At 5:18pm she came out, all warm and slippery - she was gorgeous. I spent most of my pregnancy wanting to keep her inside - I loved the bond I had formed with her and wasn't ready to share her.  But when she came out, and was laying on my chest - with my husband's arms wrapped around us - it was more than my heart could handle.  I was in love!  In love with her, in love with my husband, in love with our beautiful little family.

It's true that most of the time I spent gazing at her was in a hospital NICU with wires and tubes - but that didn't take away from anything.  She was my daughter - the most amazing being I had ever laid eyes on.

Olive had my nose and my husband's ears.  At 8lbs. 2 oz. she was much larger than I had anticipated - and much bigger than both mommy and daddy were when we were each born.  I love chubby babies - and she had cute little rolls on her arms and legs - chub that created beautiful wrinkles in her feet.  Her cheeks, oh my stars, her cheeks were my favorite.  They were so kissable - I longed to be able to spend hours kissing them - especially the bottom of her cheek where you can't tell where her cheek ends and neck begins! She had this beautiful little dimple in her chin that I would run my finger over, knowing secretly (or not so secretly) that it must have been the fast food and ice cream I consumed so often in the last months of my pregnancy that led to all those rolls.  Either way, she was perfect.

Her skin was perfect, not a flaw on her.  She didn't look like a typical newborn to me - everything about her was smooth and soft.  She had this fantastic baby mullet - the right amount of fuzz on top with strands a tad bit longer in the back. Sweet little lips and gorgeous dark eyes (that we were only able to see after she was born as they remained closed the whole time she was in the hospital) that you could get lost in.

Olive was a fighter.  Yes, I know in the end she lost the earthly fight - but when she came out she wanted nothing more than to breathe - and she certainly tried.  While in the ER, the doctor was about to call time of death when another doctor was able to find a weak pulse.  She still had life left in her - she had a purpose on this earth and she wasn't going to leave until she was good and ready.  Olive held on until mommy could get there, she held on and was able to meet lots of family and friends.  She held on longer than I think many of us thought she would - and when she was able to fight no more, she let us know all on her own - very independent, a perfect mix of both mom and dad, no doubt.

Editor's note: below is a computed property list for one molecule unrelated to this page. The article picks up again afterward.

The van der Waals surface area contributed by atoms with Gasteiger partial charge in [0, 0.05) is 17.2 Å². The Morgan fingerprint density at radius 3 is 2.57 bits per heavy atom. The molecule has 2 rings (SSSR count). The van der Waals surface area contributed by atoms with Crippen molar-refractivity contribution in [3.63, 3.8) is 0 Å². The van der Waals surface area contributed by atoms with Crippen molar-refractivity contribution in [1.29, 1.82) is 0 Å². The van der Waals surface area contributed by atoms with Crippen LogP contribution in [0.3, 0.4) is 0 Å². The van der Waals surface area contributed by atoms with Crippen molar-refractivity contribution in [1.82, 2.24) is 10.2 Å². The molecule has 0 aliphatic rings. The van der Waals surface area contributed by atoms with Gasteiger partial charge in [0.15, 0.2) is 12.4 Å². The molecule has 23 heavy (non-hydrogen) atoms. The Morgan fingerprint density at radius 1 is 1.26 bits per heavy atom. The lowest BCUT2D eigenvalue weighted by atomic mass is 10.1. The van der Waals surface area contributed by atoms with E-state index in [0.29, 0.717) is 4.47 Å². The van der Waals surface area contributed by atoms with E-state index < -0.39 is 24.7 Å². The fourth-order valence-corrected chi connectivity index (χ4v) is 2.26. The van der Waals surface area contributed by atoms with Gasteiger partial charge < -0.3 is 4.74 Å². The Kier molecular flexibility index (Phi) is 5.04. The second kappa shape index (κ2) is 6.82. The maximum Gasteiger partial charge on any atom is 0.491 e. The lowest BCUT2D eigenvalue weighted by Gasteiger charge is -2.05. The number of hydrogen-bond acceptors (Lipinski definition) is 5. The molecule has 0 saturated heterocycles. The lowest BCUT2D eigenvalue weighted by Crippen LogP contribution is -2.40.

She spread love and hope - her little life reached around the globe in a very short amount of time. People stopped what they were doing and spent time with God. Moms and dads hugged their babies tighter because of her.  Perspective changed and love filled the hearts of many. 

Olive may never learn to tie her shoes, graduate from high school or become a doctor who saves lives - but in her short time she made us very, very proud.  She helped bring people together, she showed my husband and I a new kind of unconditional love, and her life and death are helping to strengthen my faith. 

I can't brag to you about how her first word was dada, or how she learned to read at age 3 (because she would've, ya know!). I can't brag to you about how she got straight A's or scored the winning goal in a big soccer game - but I can brag about 36 amazing earthly hours and the lifetime of love she's given us. 

There is not a moment that I'm not thinking of her, thinking about how my life has changed because of her.  While it all seems icky and confusing at times - it's still incredibly beautiful.

And that is what I'm choosing to remember today.


  1. You are an amazing individual and she is just beautiful.
    Sending prayers to all of you.

    1. Thank you, Michelle. She is, by far, the best thing that ever happened to us!

  2. Nicole, I used to work with your mom. Ironically, my daughter in law had become Nicole Smith 4 yrs ago. Anyway, I have been following your blog. Your daughter is beautiful. I have cried with you, had some joy with you, and prayers for all of you. You are an amazing woman. Your writing is beautiful. You are going to get through this by God's grace, when you are ready and also because that's what Olive would want for you and daddy. Grieve as you must, but then smile and cherish those 36 hours that God and Olive gave you. She wouldn't want you to be sad about her passing as you will one day meet again. She would want you guys to move forward, eventually having siblings to share her, although short, but beautiful pictures and story with. I pray for all of these things for you and daddy, through our precious Lord and Savior.

    1. Cindy, thank you for your beautiful message of hope!

  3. Such a beautiful little angel. Your story is so touching and has made me realize the quality of life. I hug my babies tighter and cherish every moment. I pray for you and your family. You are a beautiful and strong mother!!